The price does seem quite reasonable to me. A multi-day clinic is a way different story than a full day group lessen (or a series thereof) is likely to be; fewer students per instructor, higher quality more dedicated instructors, and continuity of instruction as well as fellow students, to name a few differences. As mentioned before, the $100/day is significantly less than Lito's or Harald's, but in the range of the Super Ski Weeks at Taos ($666 for 5-1/2 days including lift tickets in 2000). I expect the instruction at the Bears' Clinic to be truely top notch, and the atmosphere built up over these months to prove, well, electric.

Thanks for your helpful posts and hang in there.
post #54 of 55
Thread Starter 
All right gang--I think we may have explored about all we can regarding pricing. I'd love to bring the cost down further, but it's already at the bottom! Please remember that, unlike most products, there was no attempt made here to maximize "profits," or even to consider how much people would be willing or able to pay! We figured only how much it would COST us to do this camp, and how little we could afford to charge, while respecting the professionalism of the instructors--who will still be taking a cut in pay to do this. We did not just pull some price out of the air. If it is not affordable for someone who really wants to come, I am truly sorry. But there is a cost to this thing, as with anything of quality, and the option to just lower the price simply doesn't exist!

In that note, I would LOVE it if any Bear with the means and motivation wanted to offer some financial assistance to someone who cannot afford the camp. To me, that would be a fantastic expression of the community spirit that is developing here at EpicSki. People are contributing in many ways here--numerous people have already volunteered time and expertise to help pull this off, and that will continue. The instructors are eager to help out, even though their expenses may not even be met. If anyone has the desire, and the means, your financial support is certainly most welcome!

That includes instructors--if you want to donate money, please do--but folks, this should be their choice, just is it is for everyone else. Please don't ask us to extract a donation from their paychecks!

Yes, I suppose we could have done something cheaper if we wanted to. Like other ski schools, I'm sure I could have found some kids with no training and bought them lift tickets and beers, and they'd have gladly pretended to be "ski instructors."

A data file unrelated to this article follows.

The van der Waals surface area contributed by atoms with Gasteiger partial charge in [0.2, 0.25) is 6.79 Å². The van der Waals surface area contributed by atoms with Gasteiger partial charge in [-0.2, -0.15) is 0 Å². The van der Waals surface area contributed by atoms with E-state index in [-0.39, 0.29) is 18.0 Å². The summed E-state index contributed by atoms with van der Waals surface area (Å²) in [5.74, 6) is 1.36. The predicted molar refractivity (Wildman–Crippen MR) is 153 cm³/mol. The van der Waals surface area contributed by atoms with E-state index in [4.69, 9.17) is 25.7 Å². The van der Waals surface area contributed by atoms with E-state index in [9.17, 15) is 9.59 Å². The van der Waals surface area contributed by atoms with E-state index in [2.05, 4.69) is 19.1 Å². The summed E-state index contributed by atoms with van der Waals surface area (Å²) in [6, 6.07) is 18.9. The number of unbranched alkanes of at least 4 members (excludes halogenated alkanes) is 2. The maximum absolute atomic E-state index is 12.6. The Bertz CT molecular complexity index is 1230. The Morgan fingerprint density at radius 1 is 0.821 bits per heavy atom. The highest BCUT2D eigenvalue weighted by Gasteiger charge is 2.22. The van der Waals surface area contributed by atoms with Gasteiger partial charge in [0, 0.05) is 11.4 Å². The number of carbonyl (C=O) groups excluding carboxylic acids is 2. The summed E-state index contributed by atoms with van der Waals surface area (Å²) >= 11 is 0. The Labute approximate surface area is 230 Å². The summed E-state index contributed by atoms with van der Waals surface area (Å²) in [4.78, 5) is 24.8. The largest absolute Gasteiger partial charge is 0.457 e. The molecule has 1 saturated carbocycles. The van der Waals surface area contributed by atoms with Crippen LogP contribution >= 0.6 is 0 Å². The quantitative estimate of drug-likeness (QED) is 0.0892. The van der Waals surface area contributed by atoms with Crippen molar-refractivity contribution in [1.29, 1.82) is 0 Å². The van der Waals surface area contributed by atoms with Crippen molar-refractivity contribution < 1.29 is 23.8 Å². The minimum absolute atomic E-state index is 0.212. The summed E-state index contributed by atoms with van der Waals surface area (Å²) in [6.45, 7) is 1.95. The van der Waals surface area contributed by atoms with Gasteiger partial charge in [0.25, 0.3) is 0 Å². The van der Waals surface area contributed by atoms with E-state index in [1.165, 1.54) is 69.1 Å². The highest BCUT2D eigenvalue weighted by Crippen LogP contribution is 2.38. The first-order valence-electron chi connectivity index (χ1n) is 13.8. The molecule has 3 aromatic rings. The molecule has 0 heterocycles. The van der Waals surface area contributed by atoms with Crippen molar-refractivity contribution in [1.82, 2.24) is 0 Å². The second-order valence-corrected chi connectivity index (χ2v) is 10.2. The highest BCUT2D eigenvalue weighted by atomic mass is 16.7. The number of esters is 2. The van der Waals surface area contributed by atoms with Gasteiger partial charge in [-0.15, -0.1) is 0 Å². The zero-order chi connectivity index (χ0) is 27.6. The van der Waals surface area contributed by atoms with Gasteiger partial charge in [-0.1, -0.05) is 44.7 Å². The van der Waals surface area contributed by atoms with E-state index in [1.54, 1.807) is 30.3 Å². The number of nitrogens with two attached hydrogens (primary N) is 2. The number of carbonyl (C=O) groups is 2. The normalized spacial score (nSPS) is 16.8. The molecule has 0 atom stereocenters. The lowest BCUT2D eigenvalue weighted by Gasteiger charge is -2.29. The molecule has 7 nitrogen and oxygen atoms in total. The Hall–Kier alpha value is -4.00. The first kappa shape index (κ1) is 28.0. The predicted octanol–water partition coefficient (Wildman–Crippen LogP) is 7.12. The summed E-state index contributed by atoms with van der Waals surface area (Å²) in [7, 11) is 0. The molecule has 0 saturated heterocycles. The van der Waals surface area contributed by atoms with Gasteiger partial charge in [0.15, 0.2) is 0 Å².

But my focus is on creating the highest-quality experience I possibly can, with the best professionals available--NOT on cheapness! (Cheapness is available elsewhere!) Even so, the cost is as low as we could go in good conscience. Want to compare it? Check out a 5-day program with the NASTC (National Ski Training Center). This excellent program is analogous to ours, in that it employs top-level instructors who have to travel to the event. It costs $1597, for 5 days. Yes, it includes lift tickets, so let's take $250 dollars off that: $1347. And it includes 3 dinners and 4 breakfasts--if they're VERY good, they may be worth another $300. We're down to $1047 for the 5 days of instruction--roughly $210 per day, well over DOUBLE the cost of the EpicSki Academy. And it is probably worth every penny!

Anyway gang, I'd really like to get back to the planning of this event. Time is limited for all of us, and mine could be put to better use in other areas here! I appreciate the feedback, concerns, and ideas, but I hope everyone understands that "letting the instructors bleed" is neither an acceptable option, nor one that would be in ANYONE'S best interest! I hope this post helps explain why the cost simply cannot go any lower without sacrificing quality, and I hope we can now move on!

I look forward to seeing as many of the Bears as possible at the camp. Keep the ideas coming!

Best regards,
Bob Barnes

[ September 16, 2002, 10:24 PM: Message edited by: Bob Barnes/Colorado ]
post #55 of 55
This and all other EpicSki clinic threads will be continued in the EpicSki Academy Planning Room (click here).
New Posts  All Forums:Forum Nav:
  Return Home
  Back to Forum: Ski Instruction & Coaching
EpicSki › The Barking Bear Forums › Ski Training and Pro Forums › Ski Instruction & Coaching › The EPICSKI ACADEMY 2003--details and agenda